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Dirty Work (Steely Dan song)

From Wikipedia, the free encyclopedia

"Dirty Work" is a song written by Donald Fagen and Walter Becker that was first released on Steely Dan's debut album Can't Buy a Thrill in 1972.

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  • ✪ Steely Dan - Dirty Work
  • ✪ Steely Dan - Dirty Work
  • ✪ Dirty Work
  • ✪ Steely Dan - Dirty Work
  • ✪ Steely Dan - Dirty Work




The song's lyrics describe an affair between a man and a married woman, sung by the man.[1] Steely Dan FAQ author Anthony Robustelli describes "Dirty Work" as a "song of self-loathing",[2] while The Guardian describes the narrative as soap operatic.[3] The singer recognizes that the woman is using him, but is too infatuated to end the affair.[3][4] The second verse features the lyrics: "Like a castle in its corner in a medieval game", referencing the chess-piece the rook, chess being a hobby of Becker's.[4]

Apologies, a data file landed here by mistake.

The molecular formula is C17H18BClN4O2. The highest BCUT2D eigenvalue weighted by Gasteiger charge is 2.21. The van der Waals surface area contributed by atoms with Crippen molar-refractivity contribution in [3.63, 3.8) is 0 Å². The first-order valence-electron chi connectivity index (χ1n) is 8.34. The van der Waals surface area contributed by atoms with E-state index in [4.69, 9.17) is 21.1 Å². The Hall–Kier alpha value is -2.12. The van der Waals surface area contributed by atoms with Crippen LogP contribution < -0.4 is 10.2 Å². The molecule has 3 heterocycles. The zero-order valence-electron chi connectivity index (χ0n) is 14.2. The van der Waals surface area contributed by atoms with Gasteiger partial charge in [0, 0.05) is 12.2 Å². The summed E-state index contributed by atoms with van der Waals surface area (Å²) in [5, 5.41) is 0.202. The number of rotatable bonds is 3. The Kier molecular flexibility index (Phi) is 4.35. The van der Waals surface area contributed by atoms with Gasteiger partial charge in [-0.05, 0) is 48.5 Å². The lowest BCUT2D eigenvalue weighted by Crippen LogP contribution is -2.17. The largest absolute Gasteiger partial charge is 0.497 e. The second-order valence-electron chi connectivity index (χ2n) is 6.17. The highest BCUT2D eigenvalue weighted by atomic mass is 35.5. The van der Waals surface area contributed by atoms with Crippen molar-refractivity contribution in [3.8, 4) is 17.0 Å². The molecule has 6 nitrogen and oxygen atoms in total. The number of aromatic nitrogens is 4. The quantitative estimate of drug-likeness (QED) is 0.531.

Style and arrangement

The song's music has been described as more commercial-sounding than most of the band's other material.[1][4] The Guardian says that it sounds like "a radio-friendly stroll of a song," at least at first.[3] AllMusic critic Stewart Mason attributes this, in part, to the "upward-modulating" refrain and "soulful" clavinet, as well as the tenor saxophone part played by guest musician Jerome Richardson.[1] Steely Dan biographer Brian Sweet describes Richardson's sax solo as being "perfectly understated."[4]